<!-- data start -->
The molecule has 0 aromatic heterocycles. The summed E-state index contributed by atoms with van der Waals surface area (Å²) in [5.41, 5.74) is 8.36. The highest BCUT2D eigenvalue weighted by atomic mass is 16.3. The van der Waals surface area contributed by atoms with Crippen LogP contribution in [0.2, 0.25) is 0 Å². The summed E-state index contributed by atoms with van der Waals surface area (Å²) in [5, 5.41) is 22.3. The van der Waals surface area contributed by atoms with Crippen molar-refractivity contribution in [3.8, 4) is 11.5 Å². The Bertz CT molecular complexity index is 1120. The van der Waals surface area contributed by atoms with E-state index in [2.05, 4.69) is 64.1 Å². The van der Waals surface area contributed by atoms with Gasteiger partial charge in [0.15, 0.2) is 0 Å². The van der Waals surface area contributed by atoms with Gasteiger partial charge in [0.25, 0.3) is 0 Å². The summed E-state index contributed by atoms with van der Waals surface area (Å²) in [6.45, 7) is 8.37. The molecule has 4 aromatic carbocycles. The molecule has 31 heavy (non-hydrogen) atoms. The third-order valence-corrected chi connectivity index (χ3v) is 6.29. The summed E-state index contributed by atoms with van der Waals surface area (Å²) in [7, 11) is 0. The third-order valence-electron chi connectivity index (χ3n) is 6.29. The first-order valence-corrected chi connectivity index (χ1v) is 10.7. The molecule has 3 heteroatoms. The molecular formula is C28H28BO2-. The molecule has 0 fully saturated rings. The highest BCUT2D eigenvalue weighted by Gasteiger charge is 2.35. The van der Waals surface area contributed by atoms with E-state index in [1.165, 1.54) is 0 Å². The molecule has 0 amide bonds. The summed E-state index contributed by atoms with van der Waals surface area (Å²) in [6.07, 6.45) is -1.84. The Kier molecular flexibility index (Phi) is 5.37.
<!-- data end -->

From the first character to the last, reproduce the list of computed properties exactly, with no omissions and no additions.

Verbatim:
The molecule has 0 aromatic heterocycles. The summed E-state index contributed by atoms with van der Waals surface area (Å²) in [5.41, 5.74) is 8.36. The highest BCUT2D eigenvalue weighted by atomic mass is 16.3. The van der Waals surface area contributed by atoms with Crippen LogP contribution in [0.2, 0.25) is 0 Å². The summed E-state index contributed by atoms with van der Waals surface area (Å²) in [5, 5.41) is 22.3. The van der Waals surface area contributed by atoms with Crippen molar-refractivity contribution in [3.8, 4) is 11.5 Å². The Bertz CT molecular complexity index is 1120. The van der Waals surface area contributed by atoms with E-state index in [2.05, 4.69) is 64.1 Å². The van der Waals surface area contributed by atoms with Gasteiger partial charge in [0.15, 0.2) is 0 Å². The van der Waals surface area contributed by atoms with Gasteiger partial charge in [0.25, 0.3) is 0 Å². The summed E-state index contributed by atoms with van der Waals surface area (Å²) in [6.45, 7) is 8.37. The molecule has 4 aromatic carbocycles. The molecule has 31 heavy (non-hydrogen) atoms. The third-order valence-corrected chi connectivity index (χ3v) is 6.29. The summed E-state index contributed by atoms with van der Waals surface area (Å²) in [7, 11) is 0. The third-order valence-electron chi connectivity index (χ3n) is 6.29. The first-order valence-corrected chi connectivity index (χ1v) is 10.7. The molecule has 3 heteroatoms. The molecular formula is C28H28BO2-. The molecule has 0 fully saturated rings. The highest BCUT2D eigenvalue weighted by Gasteiger charge is 2.35. The van der Waals surface area contributed by atoms with E-state index in [1.165, 1.54) is 0 Å². The molecule has 0 amide bonds. The summed E-state index contributed by atoms with van der Waals surface area (Å²) in [6.07, 6.45) is -1.84. The Kier molecular flexibility index (Phi) is 5.37.